Yes, you read the plaque correctly — that giant sculpted tortoise in the gallery really is made out of garbage.
"Material Transformations" features the unconventional and symbolic works of seven American and Canadian artists using found or recycled materials. The exhibition makes its second — this time expanded — debut at the Museum of Contemporary Art Jacksonville Jan. 25 through April 6, after spending four months at the Montgomery Museum of Fine Arts in Alabama. "Transformations" features the works of Angela Ellsworth, Alison Foshee, Kirsten Hassenfeld, Rune Olsen, Lucrecia Troncoso, Paul Villinski and Johnston Foster — sculptor of "Big Tipper," a giant scrap-material tortoise.
"They're using aluminum cans, and sponges, and garbage cans, and pens, tape and office supplies — you know, all kinds of crazy things, and ordinary things but used in extraordinary ways," says curator Ben Thompson, who collaborated with the Montgomery Museum to bring the exhibit to MOCA Jacksonville.
Three-dimensional painter Paul Villinski uses found aluminum cans from his Queens, N.Y., neighborhood to create hundreds of individual butterflies for his large-scale installations, including "Fable" (2011), a symphony of whimsical butterflies emerging from a cello.
"I appreciate the kind of alchemy that a lot of artists manage to achieve in their work," Villinski says. "I'm interested in transformation … really on all levels, environmental, societal and aesthetic. The recurring image of the butterfly in my work is symbolic of that."
Kirsten Hassenfeld's lavish yet intricate sculpted light fixtures and wall tapestries comprise recycled and vintage wrapping paper — a humble material that piqued the former printmaker's interest after working with plainer materials.
"I was looking for visual information that I could react to, rather than just what I'd been using for so long, which was completely neutral, white, translucent paper," she says. "It became this interesting source for me of cataloging and getting to see all kinds of vernacular, pattern and decoration."
For many participating artists, the reinterpretation of common and often discarded objects speaks to environmental awareness in addition to the underlying themes of their works — like flight and transformation for Villinski, and simplicity and social status for Hassenfeld.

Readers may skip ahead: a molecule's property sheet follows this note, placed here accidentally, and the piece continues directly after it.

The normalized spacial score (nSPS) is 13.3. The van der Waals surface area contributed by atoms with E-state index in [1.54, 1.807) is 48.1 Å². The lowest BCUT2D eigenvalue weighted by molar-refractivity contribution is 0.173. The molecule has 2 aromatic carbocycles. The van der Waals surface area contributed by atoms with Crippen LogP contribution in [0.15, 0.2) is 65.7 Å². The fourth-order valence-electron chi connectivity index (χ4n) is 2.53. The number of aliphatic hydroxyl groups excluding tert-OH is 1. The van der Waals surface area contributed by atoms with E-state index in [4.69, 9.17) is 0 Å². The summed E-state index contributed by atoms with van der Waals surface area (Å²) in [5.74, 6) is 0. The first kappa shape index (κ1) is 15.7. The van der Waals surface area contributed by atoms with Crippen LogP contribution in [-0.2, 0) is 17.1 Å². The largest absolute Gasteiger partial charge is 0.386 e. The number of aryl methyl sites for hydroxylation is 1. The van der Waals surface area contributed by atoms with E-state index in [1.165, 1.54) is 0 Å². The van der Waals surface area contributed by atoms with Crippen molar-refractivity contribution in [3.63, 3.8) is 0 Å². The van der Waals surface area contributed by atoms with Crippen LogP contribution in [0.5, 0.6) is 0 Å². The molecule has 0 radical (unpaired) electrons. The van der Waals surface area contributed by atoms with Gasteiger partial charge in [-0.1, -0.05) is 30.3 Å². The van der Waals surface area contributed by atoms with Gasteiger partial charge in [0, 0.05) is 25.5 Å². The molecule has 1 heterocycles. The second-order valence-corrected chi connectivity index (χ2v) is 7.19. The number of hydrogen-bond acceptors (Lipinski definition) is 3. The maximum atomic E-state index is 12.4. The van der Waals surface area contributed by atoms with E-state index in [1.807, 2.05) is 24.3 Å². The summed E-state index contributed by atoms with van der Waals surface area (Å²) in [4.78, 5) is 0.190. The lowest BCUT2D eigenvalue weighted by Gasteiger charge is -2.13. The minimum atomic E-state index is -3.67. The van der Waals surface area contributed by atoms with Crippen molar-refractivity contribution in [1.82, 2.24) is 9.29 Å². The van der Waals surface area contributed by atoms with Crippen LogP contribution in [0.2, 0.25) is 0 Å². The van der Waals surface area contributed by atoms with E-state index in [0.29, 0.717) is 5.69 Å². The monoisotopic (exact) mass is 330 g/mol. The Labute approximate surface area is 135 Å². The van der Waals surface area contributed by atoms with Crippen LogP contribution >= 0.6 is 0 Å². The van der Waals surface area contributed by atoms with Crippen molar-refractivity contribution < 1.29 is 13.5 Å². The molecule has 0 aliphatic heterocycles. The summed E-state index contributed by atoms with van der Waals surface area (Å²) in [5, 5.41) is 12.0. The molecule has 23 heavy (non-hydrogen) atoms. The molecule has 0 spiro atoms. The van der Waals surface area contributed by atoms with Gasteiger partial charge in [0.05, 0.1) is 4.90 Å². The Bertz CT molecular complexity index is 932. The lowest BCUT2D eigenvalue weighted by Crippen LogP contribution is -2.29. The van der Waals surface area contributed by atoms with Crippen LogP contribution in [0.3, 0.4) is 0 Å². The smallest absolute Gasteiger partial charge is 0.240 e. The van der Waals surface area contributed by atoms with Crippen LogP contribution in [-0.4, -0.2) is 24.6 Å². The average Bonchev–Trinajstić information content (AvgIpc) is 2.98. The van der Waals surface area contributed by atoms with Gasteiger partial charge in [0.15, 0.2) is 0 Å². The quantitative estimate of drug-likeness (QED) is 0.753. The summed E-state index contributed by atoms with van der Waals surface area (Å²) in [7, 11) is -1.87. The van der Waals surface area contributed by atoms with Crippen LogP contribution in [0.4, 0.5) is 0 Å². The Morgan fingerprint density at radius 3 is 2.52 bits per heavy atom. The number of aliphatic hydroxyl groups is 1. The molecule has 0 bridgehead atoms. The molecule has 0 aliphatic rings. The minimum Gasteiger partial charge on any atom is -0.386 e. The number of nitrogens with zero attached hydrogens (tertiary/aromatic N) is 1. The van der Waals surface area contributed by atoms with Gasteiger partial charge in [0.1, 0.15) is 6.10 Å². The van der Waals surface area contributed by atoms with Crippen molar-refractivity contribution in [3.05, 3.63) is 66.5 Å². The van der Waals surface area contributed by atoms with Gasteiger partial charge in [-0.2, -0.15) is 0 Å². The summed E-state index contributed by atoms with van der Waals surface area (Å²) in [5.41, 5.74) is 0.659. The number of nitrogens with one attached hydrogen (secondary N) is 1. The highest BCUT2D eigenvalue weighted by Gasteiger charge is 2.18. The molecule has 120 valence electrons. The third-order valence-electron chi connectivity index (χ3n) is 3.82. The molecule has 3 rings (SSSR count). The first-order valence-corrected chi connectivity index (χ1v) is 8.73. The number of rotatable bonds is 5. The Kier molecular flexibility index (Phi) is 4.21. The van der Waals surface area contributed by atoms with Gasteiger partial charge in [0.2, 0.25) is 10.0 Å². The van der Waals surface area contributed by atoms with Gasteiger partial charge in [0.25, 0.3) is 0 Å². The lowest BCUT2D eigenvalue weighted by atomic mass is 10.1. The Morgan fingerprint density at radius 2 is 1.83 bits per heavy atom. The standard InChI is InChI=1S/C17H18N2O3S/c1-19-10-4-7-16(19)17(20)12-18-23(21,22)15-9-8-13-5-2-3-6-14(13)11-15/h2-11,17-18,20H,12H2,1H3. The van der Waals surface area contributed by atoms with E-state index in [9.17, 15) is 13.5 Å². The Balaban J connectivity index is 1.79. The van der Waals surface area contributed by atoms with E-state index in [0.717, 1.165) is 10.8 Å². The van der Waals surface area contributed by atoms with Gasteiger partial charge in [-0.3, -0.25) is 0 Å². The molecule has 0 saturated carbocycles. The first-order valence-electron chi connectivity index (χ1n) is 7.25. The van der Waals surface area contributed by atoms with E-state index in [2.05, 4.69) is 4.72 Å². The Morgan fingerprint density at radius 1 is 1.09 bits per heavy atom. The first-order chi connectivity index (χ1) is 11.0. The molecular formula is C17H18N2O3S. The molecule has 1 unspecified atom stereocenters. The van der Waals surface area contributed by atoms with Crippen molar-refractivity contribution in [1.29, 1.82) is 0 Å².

"We're a country that has got so much plenty, and we throw things away readily," says Jennifer Jankauskas, Montgomery Museum curator. "Seeing the economic situation, people are rethinking what it means to have money, what they're putting money toward and having all these throwaway materials. I think that a lot of artists were really starting to look at those issues, and it manifested itself in the work. It really spoke very pointedly to what is going on in our culture today."
Thanks to a gallery space roughly double that of Montgomery Museum's, the MOCA installation of "Material Transformations" features several additional, in some cases never-before-seen works and individual display space for each artist.
"We've been able to expand particular artists' footprints so that you can see more of their works. It's also allowing us to show some newer work," Thompson says. "For example, Paul Villinski is exhibiting a piece that he's only shown once. Jacksonville visitors will get to see new work, never before seen."
Thompson hopes museum visitors will take the time to consider each piece on a structural as well as a symbolic level, and says they may be surprised by the level of innovation and artistry achieved through the creative use of everyday materials.
"The first step is to step back and look at it for what it is, and then get into what it's made of," he says. "I think it's quite amazing what these artists are able to do with the materials that they're choosing to use."